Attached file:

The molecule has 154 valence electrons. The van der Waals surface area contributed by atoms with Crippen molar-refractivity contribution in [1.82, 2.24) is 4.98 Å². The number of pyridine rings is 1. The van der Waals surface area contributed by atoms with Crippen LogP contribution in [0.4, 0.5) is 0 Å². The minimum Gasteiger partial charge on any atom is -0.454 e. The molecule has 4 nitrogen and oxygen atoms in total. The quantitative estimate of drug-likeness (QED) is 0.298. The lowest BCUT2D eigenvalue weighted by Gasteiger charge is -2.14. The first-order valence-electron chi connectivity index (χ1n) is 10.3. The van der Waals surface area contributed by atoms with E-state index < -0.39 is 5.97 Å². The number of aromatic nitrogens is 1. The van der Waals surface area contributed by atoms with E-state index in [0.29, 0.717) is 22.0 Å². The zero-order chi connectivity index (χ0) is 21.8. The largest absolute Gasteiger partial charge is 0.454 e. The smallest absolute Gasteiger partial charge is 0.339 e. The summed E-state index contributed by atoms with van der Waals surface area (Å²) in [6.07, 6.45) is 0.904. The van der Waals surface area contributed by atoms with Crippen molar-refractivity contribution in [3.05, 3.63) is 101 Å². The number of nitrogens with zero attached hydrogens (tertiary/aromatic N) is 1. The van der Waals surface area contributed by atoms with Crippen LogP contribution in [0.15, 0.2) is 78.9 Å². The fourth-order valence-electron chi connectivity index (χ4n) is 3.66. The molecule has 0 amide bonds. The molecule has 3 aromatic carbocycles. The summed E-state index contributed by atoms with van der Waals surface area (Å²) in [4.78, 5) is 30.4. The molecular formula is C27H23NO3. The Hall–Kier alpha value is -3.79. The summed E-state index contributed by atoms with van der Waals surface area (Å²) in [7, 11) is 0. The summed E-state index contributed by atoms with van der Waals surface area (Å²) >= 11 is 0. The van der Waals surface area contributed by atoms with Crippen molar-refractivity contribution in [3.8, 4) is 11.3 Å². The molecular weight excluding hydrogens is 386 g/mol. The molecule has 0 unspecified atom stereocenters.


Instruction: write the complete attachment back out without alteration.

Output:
The molecule has 154 valence electrons. The van der Waals surface area contributed by atoms with Crippen molar-refractivity contribution in [1.82, 2.24) is 4.98 Å². The number of pyridine rings is 1. The van der Waals surface area contributed by atoms with Crippen LogP contribution in [0.4, 0.5) is 0 Å². The minimum Gasteiger partial charge on any atom is -0.454 e. The molecule has 4 nitrogen and oxygen atoms in total. The quantitative estimate of drug-likeness (QED) is 0.298. The lowest BCUT2D eigenvalue weighted by Gasteiger charge is -2.14. The first-order valence-electron chi connectivity index (χ1n) is 10.3. The van der Waals surface area contributed by atoms with E-state index < -0.39 is 5.97 Å². The number of aromatic nitrogens is 1. The van der Waals surface area contributed by atoms with E-state index in [0.29, 0.717) is 22.0 Å². The zero-order chi connectivity index (χ0) is 21.8. The largest absolute Gasteiger partial charge is 0.454 e. The smallest absolute Gasteiger partial charge is 0.339 e. The summed E-state index contributed by atoms with van der Waals surface area (Å²) in [6.07, 6.45) is 0.904. The van der Waals surface area contributed by atoms with Crippen molar-refractivity contribution in [3.05, 3.63) is 101 Å². The number of nitrogens with zero attached hydrogens (tertiary/aromatic N) is 1. The van der Waals surface area contributed by atoms with Crippen LogP contribution in [0.15, 0.2) is 78.9 Å². The fourth-order valence-electron chi connectivity index (χ4n) is 3.66. The molecule has 0 amide bonds. The molecule has 3 aromatic carbocycles. The summed E-state index contributed by atoms with van der Waals surface area (Å²) in [4.78, 5) is 30.4. The molecular formula is C27H23NO3. The Hall–Kier alpha value is -3.79. The summed E-state index contributed by atoms with van der Waals surface area (Å²) in [7, 11) is 0. The summed E-state index contributed by atoms with van der Waals surface area (Å²) >= 11 is 0. The van der Waals surface area contributed by atoms with Crippen molar-refractivity contribution in [3.8, 4) is 11.3 Å². The molecular weight excluding hydrogens is 386 g/mol. The molecule has 0 unspecified atom stereocenters.